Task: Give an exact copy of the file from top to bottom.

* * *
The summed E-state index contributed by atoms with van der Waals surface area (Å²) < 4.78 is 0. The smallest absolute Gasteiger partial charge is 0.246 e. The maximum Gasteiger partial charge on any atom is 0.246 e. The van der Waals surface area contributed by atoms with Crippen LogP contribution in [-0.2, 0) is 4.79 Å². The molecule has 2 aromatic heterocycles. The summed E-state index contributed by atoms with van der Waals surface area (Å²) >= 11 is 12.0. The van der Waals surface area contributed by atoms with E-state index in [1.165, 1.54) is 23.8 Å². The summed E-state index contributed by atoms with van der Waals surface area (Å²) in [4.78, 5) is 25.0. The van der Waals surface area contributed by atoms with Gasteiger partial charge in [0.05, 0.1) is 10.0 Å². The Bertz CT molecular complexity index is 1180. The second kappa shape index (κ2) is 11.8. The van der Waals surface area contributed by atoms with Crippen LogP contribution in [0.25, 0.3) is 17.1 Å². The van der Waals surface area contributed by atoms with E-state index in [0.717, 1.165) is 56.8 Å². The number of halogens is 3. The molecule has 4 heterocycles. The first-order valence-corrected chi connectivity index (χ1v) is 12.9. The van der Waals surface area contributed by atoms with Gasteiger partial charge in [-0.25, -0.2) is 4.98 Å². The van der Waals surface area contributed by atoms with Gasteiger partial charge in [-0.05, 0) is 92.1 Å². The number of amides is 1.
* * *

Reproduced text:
The summed E-state index contributed by atoms with van der Waals surface area (Å²) < 4.78 is 0. The smallest absolute Gasteiger partial charge is 0.246 e. The maximum Gasteiger partial charge on any atom is 0.246 e. The van der Waals surface area contributed by atoms with Crippen LogP contribution in [-0.2, 0) is 4.79 Å². The molecule has 2 aromatic heterocycles. The summed E-state index contributed by atoms with van der Waals surface area (Å²) >= 11 is 12.0. The van der Waals surface area contributed by atoms with E-state index in [1.165, 1.54) is 23.8 Å². The summed E-state index contributed by atoms with van der Waals surface area (Å²) in [4.78, 5) is 25.0. The van der Waals surface area contributed by atoms with Gasteiger partial charge in [0.05, 0.1) is 10.0 Å². The Bertz CT molecular complexity index is 1180. The second kappa shape index (κ2) is 11.8. The van der Waals surface area contributed by atoms with Crippen LogP contribution in [0.25, 0.3) is 17.1 Å². The van der Waals surface area contributed by atoms with E-state index in [0.717, 1.165) is 56.8 Å². The number of halogens is 3. The molecule has 4 heterocycles. The first-order valence-corrected chi connectivity index (χ1v) is 12.9. The van der Waals surface area contributed by atoms with Gasteiger partial charge in [-0.25, -0.2) is 4.98 Å². The van der Waals surface area contributed by atoms with Gasteiger partial charge in [-0.05, 0) is 92.1 Å². The number of amides is 1.